Downton syndrome Abbey

crocs  Today was World Down Syndrome Day  — because Down syndrome features an extra (3rd) of the 21st chromosome, and so 3-21 is Down syndrome day.  Anyway, we had planned to celebrate by stopping by a little pizza party over at Gigi’s Playhouse (a gathering place for families with kids with Down syndrome).  But our little man was overly tired, crying a lot and was not ‘up’ for celebrating the ‘down’ day.

None of our usual tricks succeeded in consoling the lad, until Laura finally turned on the soothing musical theme of the dishy British drama, ‘Downton Abbey’.  Timothy immediately quieted down and was drawn into trying to figure out how Lord Grantham and the family would escape their latest conundrum.

t 2-14

And actually, the PBS security blanket makes sense, as this week Timothy spent more time leafing through our ‘Downton Abbey’ coffee table book (I’m actually serious about that) than any of his other books.  He pored through the pictures as though he were doing research in the Downton library.

(A father’s note:  it was not a surprise that Timothy has caught Downton fever.  He stayed strong for a long time, but it was tough given that the Downton supporters include the influential female majority of the Lee house.)

big t 2-14

I still remember the day when, while in my teens, my parents revealed that the family crest of our clan, the Lee family, contained a picture of a squirrel.

Not lions.  Not tigers.  Not even bears.  Oh my… a squirrel.

But if there were any doubts about the squirrel’s place in our family tradition, Timothy is removing them every day, as he’s recently been storing things all over the living room like he’s preparing for a long(er) winter.  Whether we find puzzle pieces behind the stereo or little toys under the chairs, Timothy is hiding things faster than we can muster up a search party.  So maybe the squirrel was the right rodent for our family crest after all.


Sadly, a friend passed away recently — a woman named Joni, who owned a candy store in south Minneapolis called Sugar Sugar.  Joni was a real character, and you have to admire someone who felt strongly enough to argue about a sea salt caramel the way a French person would defend a vintage Bordeaux.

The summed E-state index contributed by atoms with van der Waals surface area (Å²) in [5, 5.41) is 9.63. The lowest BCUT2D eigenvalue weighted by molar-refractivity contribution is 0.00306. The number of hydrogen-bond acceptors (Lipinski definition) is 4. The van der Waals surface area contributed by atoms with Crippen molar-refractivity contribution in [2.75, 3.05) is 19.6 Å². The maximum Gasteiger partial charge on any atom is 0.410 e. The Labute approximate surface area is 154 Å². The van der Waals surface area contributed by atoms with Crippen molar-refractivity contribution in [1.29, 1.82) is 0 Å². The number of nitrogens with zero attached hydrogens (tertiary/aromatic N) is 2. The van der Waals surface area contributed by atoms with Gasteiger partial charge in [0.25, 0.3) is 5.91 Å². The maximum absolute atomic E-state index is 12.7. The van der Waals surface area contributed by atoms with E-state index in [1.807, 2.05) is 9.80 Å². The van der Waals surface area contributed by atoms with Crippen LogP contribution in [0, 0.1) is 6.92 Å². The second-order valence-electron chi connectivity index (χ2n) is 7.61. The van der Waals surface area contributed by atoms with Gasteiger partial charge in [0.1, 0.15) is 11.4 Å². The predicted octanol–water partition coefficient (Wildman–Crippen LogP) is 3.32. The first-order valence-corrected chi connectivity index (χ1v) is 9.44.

Fortunately for my sweet tooth (and my dentist), Sugar Sugar will stay open, but Joni’s sudden passing is a reminder to me to appreciate those people who make me smile every day, and to try to be that special person for other people.


T1       all green

This winter has been a tough one in Minnesota.  A ton of snow and more really cold days than I can ever remember.  I understand and share many of Minnesotans’ complaints about the weather, but I love winter for 2 seemingly opposite reasons – beauty and disruption.  Winter is the prettiest season in my opinion.  A morning after a nice winter snowfall, with snow clinging to the trees, is just gorgeous.  The other thing that our many snows and cold this winter reminded us is that winter is a real disruption.  We think we have our day planned out and ready to go, and a good winter storm easily knocks over those neat daily bowling pins.  And while few of us like having our schedules upended, a little disruption is good — breaking us out of our routines, giving us something different to talk (or whine) about, and maybe leading us to look at daily things differently.

Funny, but those same two winter words also describe life at our house since the 2011 arrival of Timothy.   Just like with winter, that disruption is clear, but the beauty part is easy to miss, much less appreciate, but the whole package is there — a beautiful disruption.

And what more fitting words for the newest fanboy of Downton Abbey?

Always Grateful,

The Lees

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